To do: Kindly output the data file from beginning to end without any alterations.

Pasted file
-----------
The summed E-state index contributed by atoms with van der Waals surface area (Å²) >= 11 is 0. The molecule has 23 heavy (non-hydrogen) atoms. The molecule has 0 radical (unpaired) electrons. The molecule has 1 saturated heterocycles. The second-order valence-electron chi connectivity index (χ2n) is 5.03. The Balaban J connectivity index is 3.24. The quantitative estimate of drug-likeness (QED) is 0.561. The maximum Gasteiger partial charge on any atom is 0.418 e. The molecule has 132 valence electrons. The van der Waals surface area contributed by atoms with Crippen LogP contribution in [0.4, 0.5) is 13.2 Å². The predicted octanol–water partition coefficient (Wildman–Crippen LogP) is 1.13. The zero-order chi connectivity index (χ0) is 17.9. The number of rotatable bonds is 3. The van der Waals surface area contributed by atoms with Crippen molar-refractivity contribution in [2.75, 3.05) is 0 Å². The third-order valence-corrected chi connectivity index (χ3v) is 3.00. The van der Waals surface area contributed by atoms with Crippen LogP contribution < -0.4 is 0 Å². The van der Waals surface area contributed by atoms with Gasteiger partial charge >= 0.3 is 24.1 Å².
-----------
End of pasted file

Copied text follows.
The summed E-state index contributed by atoms with van der Waals surface area (Å²) >= 11 is 0. The molecule has 23 heavy (non-hydrogen) atoms. The molecule has 0 radical (unpaired) electrons. The molecule has 1 saturated heterocycles. The second-order valence-electron chi connectivity index (χ2n) is 5.03. The Balaban J connectivity index is 3.24. The quantitative estimate of drug-likeness (QED) is 0.561. The maximum Gasteiger partial charge on any atom is 0.418 e. The molecule has 132 valence electrons. The van der Waals surface area contributed by atoms with Crippen LogP contribution in [0.4, 0.5) is 13.2 Å². The predicted octanol–water partition coefficient (Wildman–Crippen LogP) is 1.13. The zero-order chi connectivity index (χ0) is 17.9. The number of rotatable bonds is 3. The van der Waals surface area contributed by atoms with Crippen molar-refractivity contribution in [2.75, 3.05) is 0 Å². The third-order valence-corrected chi connectivity index (χ3v) is 3.00. The van der Waals surface area contributed by atoms with Crippen LogP contribution < -0.4 is 0 Å². The van der Waals surface area contributed by atoms with Gasteiger partial charge >= 0.3 is 24.1 Å².